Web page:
Ash and I happened upon the Melbourne Holiday & Travel Show on a walk around the city and decided to pop in and check it out. It turned out to be a happy coincidence, as amongst the many exhibitors was the Trekking Agencies’ Association of Nepal! We had a great chat with a lovely Nepalese man at their stand, and he gave us some great tips that I wanted to share. Some of these I had already read in my hours of research, but some were also new to me! It was really nice of him to spend some of his time sharing his knowledge with us, and his passion and love for Nepal and the Himalayas was really clear – it really made us very excited for our trip in September.
15 tips for the Everest Base Camp Trek from a TAAN representative:
- Fill up an aluminium water bottle with boiled water from teahouse at night and slip it into your sleeping bag to use as hot water bottle. By morning it will be cooled and can be used as some of your drinking water for the day.
- Use walking poles for the trek, it takes around 5kg of weight off your knees.
- Listen out for yaks, you’ll hear the bells they wear around their neck tinkling as they get near. Move to the higher side of the path to let them pass so they don’t knock you off the mountain!
- Everything is available all the way up to base camp, it just gets more expensive the higher up you go! This is because everything on the mountain is carried up by sherpa or yak.
- Don’t drink water from the mountain streams, no matter how clear it looks it’s still not clean enough to drink.
- Try to trek as far as possible on the first day. The second day ascent into Namche Bazaar is a hard day of trekking so the shorter you can make it by going further on day 1, the better!
- Order your meals (both dinner that night and breakfast for the next morning) as soon as you get to your teahouse for the night and nominate the times you want them. There is often only one stove cooking for 20 or so people, so if you don’t do this you could be waiting a while for your food!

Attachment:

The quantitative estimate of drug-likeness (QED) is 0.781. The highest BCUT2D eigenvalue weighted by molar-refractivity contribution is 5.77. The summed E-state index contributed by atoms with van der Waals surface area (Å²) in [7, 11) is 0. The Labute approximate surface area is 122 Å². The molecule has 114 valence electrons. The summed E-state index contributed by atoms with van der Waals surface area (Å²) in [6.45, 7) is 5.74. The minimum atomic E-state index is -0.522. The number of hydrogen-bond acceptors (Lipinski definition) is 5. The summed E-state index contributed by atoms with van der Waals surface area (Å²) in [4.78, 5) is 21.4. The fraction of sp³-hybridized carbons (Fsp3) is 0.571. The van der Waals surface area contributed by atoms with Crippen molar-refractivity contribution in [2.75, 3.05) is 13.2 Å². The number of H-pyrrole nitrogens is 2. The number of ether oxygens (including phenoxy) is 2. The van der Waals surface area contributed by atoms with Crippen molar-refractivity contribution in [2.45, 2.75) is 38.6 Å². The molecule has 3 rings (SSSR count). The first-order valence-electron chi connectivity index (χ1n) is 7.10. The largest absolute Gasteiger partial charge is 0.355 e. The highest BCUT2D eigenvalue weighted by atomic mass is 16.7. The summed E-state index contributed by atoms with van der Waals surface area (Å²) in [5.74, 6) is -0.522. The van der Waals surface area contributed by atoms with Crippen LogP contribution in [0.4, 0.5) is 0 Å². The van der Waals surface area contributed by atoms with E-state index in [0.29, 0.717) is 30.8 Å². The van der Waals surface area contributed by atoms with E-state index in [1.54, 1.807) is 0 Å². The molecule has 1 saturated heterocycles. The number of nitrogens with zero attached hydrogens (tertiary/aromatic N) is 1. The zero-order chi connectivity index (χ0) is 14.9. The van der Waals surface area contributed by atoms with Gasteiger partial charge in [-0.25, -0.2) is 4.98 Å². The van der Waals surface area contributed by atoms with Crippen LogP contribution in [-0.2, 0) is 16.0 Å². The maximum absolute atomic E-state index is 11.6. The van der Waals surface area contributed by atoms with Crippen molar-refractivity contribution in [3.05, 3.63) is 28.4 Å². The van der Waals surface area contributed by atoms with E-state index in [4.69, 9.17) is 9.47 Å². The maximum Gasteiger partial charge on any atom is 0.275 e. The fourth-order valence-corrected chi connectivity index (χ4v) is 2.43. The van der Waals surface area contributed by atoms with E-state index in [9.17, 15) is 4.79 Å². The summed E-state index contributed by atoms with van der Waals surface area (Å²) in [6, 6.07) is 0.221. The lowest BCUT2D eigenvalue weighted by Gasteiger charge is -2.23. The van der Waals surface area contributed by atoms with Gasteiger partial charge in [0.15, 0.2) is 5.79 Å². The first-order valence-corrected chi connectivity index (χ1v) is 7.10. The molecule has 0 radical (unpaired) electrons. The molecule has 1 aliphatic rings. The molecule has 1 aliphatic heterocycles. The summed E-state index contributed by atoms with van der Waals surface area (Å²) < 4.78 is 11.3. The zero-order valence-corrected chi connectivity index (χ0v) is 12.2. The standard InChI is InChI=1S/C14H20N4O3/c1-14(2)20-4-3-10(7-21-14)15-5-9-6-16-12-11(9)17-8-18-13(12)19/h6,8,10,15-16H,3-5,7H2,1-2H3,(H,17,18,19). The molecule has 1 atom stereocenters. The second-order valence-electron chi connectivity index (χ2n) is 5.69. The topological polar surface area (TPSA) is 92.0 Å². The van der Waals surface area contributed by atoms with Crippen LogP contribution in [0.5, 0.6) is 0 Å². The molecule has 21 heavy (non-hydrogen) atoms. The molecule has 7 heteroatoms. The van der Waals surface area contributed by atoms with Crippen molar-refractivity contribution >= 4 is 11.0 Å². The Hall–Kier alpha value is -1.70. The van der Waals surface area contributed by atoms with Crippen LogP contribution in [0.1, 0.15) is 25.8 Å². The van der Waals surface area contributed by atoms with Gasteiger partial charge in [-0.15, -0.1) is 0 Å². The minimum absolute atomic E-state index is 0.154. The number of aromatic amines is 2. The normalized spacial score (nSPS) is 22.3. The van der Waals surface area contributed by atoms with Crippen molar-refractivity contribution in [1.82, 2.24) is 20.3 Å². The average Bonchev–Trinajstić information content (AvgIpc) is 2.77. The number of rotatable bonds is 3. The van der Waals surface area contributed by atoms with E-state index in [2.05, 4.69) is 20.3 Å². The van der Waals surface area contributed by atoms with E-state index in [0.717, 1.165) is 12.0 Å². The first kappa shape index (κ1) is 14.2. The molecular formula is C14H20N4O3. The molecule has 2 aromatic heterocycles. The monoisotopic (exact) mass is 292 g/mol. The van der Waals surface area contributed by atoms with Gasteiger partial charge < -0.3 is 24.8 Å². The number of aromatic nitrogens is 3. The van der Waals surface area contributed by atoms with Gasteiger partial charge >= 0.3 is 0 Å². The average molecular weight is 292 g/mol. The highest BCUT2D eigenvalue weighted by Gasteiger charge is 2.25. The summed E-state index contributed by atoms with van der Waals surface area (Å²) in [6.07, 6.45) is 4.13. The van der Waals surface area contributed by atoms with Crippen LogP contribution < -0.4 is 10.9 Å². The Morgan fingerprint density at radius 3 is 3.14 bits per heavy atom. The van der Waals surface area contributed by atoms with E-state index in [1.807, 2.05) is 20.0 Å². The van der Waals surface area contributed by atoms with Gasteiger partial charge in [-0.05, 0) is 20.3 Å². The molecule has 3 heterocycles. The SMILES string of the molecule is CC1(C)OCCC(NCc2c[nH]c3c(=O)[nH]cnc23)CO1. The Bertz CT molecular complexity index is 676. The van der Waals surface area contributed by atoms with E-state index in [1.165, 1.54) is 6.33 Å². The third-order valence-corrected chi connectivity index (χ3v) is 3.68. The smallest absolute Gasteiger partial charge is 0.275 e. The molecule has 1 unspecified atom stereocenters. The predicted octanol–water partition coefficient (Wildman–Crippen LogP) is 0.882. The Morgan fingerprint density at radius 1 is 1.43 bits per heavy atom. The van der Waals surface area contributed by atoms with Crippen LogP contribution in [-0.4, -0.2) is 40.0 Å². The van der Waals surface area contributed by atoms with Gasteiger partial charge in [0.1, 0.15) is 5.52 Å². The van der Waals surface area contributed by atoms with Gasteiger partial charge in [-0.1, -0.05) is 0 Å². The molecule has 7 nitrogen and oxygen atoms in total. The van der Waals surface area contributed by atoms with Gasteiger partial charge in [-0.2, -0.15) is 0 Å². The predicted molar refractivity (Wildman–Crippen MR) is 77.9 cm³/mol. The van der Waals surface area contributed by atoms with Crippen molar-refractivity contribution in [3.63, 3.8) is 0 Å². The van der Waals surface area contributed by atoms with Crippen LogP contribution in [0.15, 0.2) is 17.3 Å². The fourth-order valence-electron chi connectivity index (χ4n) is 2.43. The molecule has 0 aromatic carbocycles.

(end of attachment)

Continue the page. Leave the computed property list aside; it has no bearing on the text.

- It’s worthwhile to use a tripod to take pictures, especially for low light situations like sunrise at Kala Patthar and the monastery at Tengboche where no flash is allowed. Use the self timer function (if your camera has one) to ensure that you don’t shake the camera as you take the photo.
- Try to start your hike as early as possible in the morning – it will be cold but it’s better than hiking in the middle of the day when it can get very hot.
- Good sun protection is essential, sunglasses, hat, lip balm and lots of sunscreen.
- Slow and steady is the way to go, no need to race up the mountain!
- Pace your breathing with your steps, one step breathe in, next step breathe out.
- If you’re feeling unwell with altitude sickness, stop hiking and rest for a day or two. The mountain isn’t going anywhere!
- Wear two pairs of socks, a thick pair and a thin liner pair, this can help prevent blisters.
- Vaseline is also great for preventing blisters that can be caused by your boots from rubbing.
Stay tuned for more from the Melbourne Holiday & Travel Show in a future post, we got so many great ideas for future travel plans including some places that were never even on my radar!
Do you have any trekking tips to share?
Everest Base Camp, Nepal. by Rick McCharles is licensed under a Creative Commons Attribution 4.0 International License.